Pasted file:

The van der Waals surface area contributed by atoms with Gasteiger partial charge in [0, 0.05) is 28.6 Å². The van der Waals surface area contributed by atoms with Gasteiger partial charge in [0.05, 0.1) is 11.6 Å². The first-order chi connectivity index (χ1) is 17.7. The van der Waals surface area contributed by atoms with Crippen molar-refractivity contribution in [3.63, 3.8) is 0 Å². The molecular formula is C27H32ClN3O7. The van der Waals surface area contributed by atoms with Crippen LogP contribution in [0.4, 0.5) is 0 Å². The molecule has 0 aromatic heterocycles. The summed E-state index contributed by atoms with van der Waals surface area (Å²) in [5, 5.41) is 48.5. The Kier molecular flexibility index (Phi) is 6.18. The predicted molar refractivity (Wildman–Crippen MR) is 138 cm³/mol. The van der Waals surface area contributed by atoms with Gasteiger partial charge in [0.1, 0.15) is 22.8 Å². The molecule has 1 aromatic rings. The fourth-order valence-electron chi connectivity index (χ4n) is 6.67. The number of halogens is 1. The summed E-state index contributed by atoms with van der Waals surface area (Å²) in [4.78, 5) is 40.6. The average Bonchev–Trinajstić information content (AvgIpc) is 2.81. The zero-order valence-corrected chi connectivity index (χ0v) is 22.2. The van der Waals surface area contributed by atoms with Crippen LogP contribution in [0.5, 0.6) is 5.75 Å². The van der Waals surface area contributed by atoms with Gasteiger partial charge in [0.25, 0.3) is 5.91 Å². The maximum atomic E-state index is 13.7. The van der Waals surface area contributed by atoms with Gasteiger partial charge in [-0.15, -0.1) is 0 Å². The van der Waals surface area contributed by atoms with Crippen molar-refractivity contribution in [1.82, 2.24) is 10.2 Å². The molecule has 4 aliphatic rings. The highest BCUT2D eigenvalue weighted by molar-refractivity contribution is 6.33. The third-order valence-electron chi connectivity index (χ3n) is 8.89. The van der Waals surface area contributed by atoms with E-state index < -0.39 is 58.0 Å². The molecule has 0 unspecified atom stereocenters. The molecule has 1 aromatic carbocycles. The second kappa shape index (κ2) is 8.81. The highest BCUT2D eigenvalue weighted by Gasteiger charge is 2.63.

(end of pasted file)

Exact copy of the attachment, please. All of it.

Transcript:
The van der Waals surface area contributed by atoms with Gasteiger partial charge in [0, 0.05) is 28.6 Å². The van der Waals surface area contributed by atoms with Gasteiger partial charge in [0.05, 0.1) is 11.6 Å². The first-order chi connectivity index (χ1) is 17.7. The van der Waals surface area contributed by atoms with Crippen molar-refractivity contribution in [3.63, 3.8) is 0 Å². The molecular formula is C27H32ClN3O7. The van der Waals surface area contributed by atoms with Crippen LogP contribution in [0.4, 0.5) is 0 Å². The molecule has 0 aromatic heterocycles. The summed E-state index contributed by atoms with van der Waals surface area (Å²) in [5, 5.41) is 48.5. The Kier molecular flexibility index (Phi) is 6.18. The predicted molar refractivity (Wildman–Crippen MR) is 138 cm³/mol. The van der Waals surface area contributed by atoms with Gasteiger partial charge in [0.1, 0.15) is 22.8 Å². The molecule has 1 aromatic rings. The fourth-order valence-electron chi connectivity index (χ4n) is 6.67. The number of halogens is 1. The summed E-state index contributed by atoms with van der Waals surface area (Å²) in [4.78, 5) is 40.6. The average Bonchev–Trinajstić information content (AvgIpc) is 2.81. The zero-order valence-corrected chi connectivity index (χ0v) is 22.2. The van der Waals surface area contributed by atoms with Crippen LogP contribution in [0.5, 0.6) is 5.75 Å². The van der Waals surface area contributed by atoms with Gasteiger partial charge in [0.25, 0.3) is 5.91 Å². The maximum atomic E-state index is 13.7. The van der Waals surface area contributed by atoms with Gasteiger partial charge in [-0.15, -0.1) is 0 Å². The van der Waals surface area contributed by atoms with Crippen molar-refractivity contribution in [1.82, 2.24) is 10.2 Å². The molecule has 4 aliphatic rings. The highest BCUT2D eigenvalue weighted by molar-refractivity contribution is 6.33. The third-order valence-electron chi connectivity index (χ3n) is 8.89. The van der Waals surface area contributed by atoms with E-state index < -0.39 is 58.0 Å². The molecule has 0 unspecified atom stereocenters. The molecule has 1 aromatic carbocycles. The second kappa shape index (κ2) is 8.81. The highest BCUT2D eigenvalue weighted by Gasteiger charge is 2.63.